Hendershot v. Superior Court (Pacific Southwest Investments, Inc.) (1993)

Annotate this Case
[No. B076367. Second Dist., Div. Four. Nov 29, 1993.]


(Superior Court of Los Angeles County, No. SOC82469, Anita Rae Shapiro, Temporary Judge. fn. *

(Opinion by Epstein, J., with Woods (A. M.), P. J., and Vogel (C. S.), J., concurring.)


Meserve, Mumper & Hughes, L. Allan Songstad, Jr., and William D. Coffee for Petitioner.

No appearance for Respondent.

Kendall & Buckner, Matthew Scott Duncan and William D. Buckner for Real Party in Interest.



This writ proceeding was brought after the respondent court refused to honor a motion to disqualify a trial judge, filed under Code of [20 Cal. App. 4th 862] Civil Procedure section 170.6. fn. 1 The motion was made after we reversed an earlier judgment and remanded the case for an evidentiary hearing and determination of a factual issue. We issued an alternative writ and, following full briefing and oral argument, we now grant the relief requested.

Factual and Procedural Summary

The underlying trial arose out of a suit for breach of contract by Pacific Southwestern Investments, Inc. (PSI). Three defendants were named in the action: Shadowood Development Co., a partnership; Shadowood Corporation; and John E. Hendershot, Jr. A bench trial was held before Commissioner Anita Rae Shapiro, sitting as a temporary judge by stipulation of the parties. (Cal. Const., art. VI, § 21.) The court awarded judgment against the corporation for $35,012 based on breach of contract. Judgment was rendered against Hendershot for that amount, based on intentional misrepresentation, and for $35,000 punitive damages. The corporation and Hendershot appealed.

While the appeal was pending, PSI undertook collection procedures that resulted in Hendershot paying the entire amount of the judgment against him, including interest and costs.

We ultimately reversed the judgment as to Hendershot, and affirmed it with respect to the award against the corporation (No. B055935). Hendershot then applied for an order of restitution pursuant to section 908, alleging that he had paid the judgment against him during the pendency of the appeal and was entitled to an order that PSI make restitution. We noted that "[t]here are questions of fact to be resolved by the trial court, including whether amounts paid by Hendershot were on his own behalf or on behalf of Shadowood Corporation." Exercising our authority under section 908, we declined to make that determination at our level, and instead remanded the case to the trial court for resolution of the factual issues.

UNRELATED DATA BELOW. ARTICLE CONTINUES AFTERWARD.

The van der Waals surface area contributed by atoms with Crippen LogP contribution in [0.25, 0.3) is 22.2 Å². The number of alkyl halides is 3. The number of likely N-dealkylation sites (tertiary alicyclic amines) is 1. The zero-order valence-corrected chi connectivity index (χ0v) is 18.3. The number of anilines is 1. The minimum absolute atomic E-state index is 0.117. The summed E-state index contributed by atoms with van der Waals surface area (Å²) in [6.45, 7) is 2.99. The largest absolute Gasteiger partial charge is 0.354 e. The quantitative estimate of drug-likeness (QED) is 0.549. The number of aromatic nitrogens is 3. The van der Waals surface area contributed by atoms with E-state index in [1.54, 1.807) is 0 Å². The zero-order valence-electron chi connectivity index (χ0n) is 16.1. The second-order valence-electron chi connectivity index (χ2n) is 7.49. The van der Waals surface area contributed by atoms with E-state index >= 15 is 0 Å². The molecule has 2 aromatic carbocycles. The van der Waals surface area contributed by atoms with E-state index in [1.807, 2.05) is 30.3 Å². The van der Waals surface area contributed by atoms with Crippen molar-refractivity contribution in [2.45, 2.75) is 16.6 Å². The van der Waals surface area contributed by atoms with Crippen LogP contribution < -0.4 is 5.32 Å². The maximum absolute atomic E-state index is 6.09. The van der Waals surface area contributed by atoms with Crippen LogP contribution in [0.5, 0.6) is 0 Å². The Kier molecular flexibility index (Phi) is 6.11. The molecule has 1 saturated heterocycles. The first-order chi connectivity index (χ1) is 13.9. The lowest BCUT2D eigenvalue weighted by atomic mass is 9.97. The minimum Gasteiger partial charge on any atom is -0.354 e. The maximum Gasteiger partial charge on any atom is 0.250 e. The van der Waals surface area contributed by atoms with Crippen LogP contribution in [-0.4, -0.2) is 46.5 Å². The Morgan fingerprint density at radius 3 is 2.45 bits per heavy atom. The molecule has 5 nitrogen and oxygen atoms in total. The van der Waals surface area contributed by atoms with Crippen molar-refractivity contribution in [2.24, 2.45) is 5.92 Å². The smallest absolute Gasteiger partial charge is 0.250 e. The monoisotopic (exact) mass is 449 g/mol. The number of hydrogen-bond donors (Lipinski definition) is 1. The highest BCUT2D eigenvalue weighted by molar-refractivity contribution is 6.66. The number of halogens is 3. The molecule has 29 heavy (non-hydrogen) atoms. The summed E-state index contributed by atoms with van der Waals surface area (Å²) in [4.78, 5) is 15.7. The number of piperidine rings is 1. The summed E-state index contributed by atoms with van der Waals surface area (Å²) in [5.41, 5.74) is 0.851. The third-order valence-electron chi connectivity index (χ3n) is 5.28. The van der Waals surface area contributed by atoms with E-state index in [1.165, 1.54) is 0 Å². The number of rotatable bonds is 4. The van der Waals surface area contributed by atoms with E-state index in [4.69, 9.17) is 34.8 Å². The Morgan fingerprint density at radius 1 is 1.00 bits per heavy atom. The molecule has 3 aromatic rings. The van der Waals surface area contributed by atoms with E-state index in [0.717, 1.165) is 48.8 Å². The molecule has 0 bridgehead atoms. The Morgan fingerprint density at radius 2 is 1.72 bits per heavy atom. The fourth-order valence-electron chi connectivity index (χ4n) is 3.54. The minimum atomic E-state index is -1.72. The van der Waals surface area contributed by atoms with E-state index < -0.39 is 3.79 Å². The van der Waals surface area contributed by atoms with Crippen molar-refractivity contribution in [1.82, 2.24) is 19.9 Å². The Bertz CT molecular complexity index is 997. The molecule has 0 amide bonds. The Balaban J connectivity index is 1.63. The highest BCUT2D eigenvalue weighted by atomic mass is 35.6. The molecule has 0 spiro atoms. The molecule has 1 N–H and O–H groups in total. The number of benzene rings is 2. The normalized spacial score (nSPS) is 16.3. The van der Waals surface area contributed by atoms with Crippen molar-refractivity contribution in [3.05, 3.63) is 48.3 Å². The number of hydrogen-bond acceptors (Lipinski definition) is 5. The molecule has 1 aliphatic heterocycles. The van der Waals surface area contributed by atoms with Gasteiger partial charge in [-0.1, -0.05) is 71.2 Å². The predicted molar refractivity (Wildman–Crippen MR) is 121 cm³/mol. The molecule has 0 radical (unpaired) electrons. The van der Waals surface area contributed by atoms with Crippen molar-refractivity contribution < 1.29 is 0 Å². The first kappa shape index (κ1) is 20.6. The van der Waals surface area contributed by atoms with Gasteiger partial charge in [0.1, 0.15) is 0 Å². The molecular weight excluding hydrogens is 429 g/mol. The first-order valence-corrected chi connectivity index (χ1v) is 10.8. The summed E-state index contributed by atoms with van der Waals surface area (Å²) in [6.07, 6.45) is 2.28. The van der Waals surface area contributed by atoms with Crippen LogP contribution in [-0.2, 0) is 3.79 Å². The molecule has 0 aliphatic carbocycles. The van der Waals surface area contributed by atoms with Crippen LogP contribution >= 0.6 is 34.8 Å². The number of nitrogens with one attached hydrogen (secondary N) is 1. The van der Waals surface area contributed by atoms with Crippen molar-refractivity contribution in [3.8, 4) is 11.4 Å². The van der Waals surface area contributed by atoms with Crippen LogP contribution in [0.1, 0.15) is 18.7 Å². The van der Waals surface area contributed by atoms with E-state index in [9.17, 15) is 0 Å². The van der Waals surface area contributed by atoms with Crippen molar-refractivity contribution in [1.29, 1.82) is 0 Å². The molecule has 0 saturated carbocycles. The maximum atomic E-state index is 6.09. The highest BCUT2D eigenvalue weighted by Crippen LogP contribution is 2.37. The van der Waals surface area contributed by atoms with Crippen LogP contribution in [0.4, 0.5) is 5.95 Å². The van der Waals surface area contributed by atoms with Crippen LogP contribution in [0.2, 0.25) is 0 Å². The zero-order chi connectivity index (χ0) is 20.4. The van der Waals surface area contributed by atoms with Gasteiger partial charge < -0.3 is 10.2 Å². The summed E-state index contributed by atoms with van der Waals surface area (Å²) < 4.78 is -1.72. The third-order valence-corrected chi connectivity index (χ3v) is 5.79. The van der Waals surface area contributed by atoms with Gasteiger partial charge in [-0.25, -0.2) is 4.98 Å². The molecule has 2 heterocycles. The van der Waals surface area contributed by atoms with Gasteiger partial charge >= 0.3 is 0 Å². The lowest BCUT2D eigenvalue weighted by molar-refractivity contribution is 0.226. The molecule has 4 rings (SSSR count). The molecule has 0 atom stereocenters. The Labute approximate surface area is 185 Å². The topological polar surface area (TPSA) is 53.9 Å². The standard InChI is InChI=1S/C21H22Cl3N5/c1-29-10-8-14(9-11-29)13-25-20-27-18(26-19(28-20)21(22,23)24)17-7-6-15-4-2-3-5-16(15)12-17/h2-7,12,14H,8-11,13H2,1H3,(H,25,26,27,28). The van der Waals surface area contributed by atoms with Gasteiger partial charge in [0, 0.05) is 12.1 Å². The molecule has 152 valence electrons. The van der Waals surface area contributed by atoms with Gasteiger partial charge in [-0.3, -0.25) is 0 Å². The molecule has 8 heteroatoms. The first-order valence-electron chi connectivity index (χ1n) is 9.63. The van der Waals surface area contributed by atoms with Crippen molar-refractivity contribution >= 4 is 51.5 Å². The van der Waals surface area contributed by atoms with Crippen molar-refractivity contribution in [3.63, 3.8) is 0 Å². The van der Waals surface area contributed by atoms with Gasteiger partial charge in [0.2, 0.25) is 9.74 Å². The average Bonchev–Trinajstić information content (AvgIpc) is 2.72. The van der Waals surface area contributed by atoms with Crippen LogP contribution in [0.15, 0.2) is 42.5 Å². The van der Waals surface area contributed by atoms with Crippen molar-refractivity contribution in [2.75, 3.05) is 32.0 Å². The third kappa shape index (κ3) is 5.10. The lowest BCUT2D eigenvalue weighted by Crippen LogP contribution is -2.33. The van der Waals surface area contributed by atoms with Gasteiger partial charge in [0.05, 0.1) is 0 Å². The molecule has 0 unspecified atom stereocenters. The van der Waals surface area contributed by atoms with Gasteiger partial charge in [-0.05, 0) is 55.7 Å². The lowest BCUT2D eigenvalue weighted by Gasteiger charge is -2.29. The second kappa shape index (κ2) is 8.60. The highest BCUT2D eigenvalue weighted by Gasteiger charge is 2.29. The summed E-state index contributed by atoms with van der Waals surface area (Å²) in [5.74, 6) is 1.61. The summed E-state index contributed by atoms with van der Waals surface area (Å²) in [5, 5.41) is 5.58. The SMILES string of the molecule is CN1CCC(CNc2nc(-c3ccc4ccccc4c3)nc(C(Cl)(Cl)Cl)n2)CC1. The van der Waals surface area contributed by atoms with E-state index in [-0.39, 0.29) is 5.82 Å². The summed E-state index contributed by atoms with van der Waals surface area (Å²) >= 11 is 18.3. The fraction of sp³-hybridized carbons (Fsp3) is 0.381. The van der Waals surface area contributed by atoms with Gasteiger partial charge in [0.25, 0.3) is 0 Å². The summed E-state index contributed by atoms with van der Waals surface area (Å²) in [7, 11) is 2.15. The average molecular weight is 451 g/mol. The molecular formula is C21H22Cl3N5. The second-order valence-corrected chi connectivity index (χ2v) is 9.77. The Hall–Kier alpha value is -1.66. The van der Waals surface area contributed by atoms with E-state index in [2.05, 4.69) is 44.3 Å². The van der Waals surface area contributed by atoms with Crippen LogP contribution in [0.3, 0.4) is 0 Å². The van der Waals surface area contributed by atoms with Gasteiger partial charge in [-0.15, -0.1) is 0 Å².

On May 4, 1993, Hendershot's counsel filed a motion for a restitution order in the trial court. Upon inquiry with that court, he learned that the case would be reassigned to Commissioner Shapiro. He filed a peremptory challenge under section 170.6 on May 19, 1933. PSI contested the challenge, arguing that it was untimely. A hearing on that issue was held on June 16, 1993, at which time the challenge was rejected as untimely. The case was set for trial on the remanded issues.

Hendershot then sought writ relief and a stay of proceedings. In his application, he pointed out that a claim of error in denial of a peremptory [20 Cal. App. 4th 863] challenge can only be reviewed by writ. (§ 170.3, subd. (d); People v. Hull (1991) 1 Cal. 4th 266, 276 [2 Cal. Rptr. 2d 526, 820 P.2d 1036].) We issued an alternative writ and stayed proceedings pending our further order.


Prior to 1986, a case reversed and remanded for a full or partial new trial was normally assigned to the judge who heard the original trial, apparently on the theory that that judge was familiar with the case and in a better position to resolve the remaining issues. (See Stegs Investments v. Superior Court (1991) 233 Cal. App. 3d 572, 575 [284 Cal. Rptr. 495]; People v. Gulbrandsen (1989) 209 Cal. App. 3d 1547, 1562 [258 Cal. Rptr. 75].) The peremptory challenge statute was amended in 1985 to deal with this practice. This amendment, operative January 1, 1986, added a new provision to subdivision (2) of section 170.6: "A motion under this paragraph may be made following reversal on appeal of a trial court's decision if the trial judge in the prior proceeding is assigned to conduct a new trial on the matter. The motion shall be made within 60 days after the party or the party's attorney has been notified of the assignment."

The motion in this case was timely if time is measured from notification of the assignment. In fact, as we have pointed out, Hendershot's attorney was not formally notified of the assignment of Commissioner Shapiro to the case, but learned of it as a result of inquiry. He filed the challenge well within 60 days of his knowledge of the assignment.

There also is no dispute that the motion was untimely if time is measured from the original assignment of Commissioner Shapiro to the trial that led to the judgment that was reversed. fn. 2

[1] The issue, then, is whether our remand order upon Hendershot's section 908 motion for restitution called for a "new trial" within the meaning of section 170.6, subdivision (2). We conclude that it did. [20 Cal. App. 4th 864]

The 1985 amendment to section 170.6 was prompted by concern that "... a judge who had been reversed might prove to be biased against the party who successfully appealed the judge's erroneous ruling at the original trial." (Stegs Investments v. Superior Court, supra, 233 Cal.App.3d at p. 575.) The Stegs court quoted a legislative report that discussed the purpose of the amendment, prepared while the measure was before the Legislature. The amendment, according to this report, was " 'intended to permit a party to challenge a judge who had been assigned to conduct the "new trial" of the case in which his or her decision was reversed on appeal. The term "new trial" is intended to cover situations where the case is to be re-tried and not merely remanded with instructions to perform some specific task (e.g., recalculate interest).' (Assem. Com. on Jud. Analysis of Assem. Bill. No. 1213, as amended May 15, 1985.)" (Stegs Investments v. Superior Court, supra, 233 Cal.App.3d at p. 576.)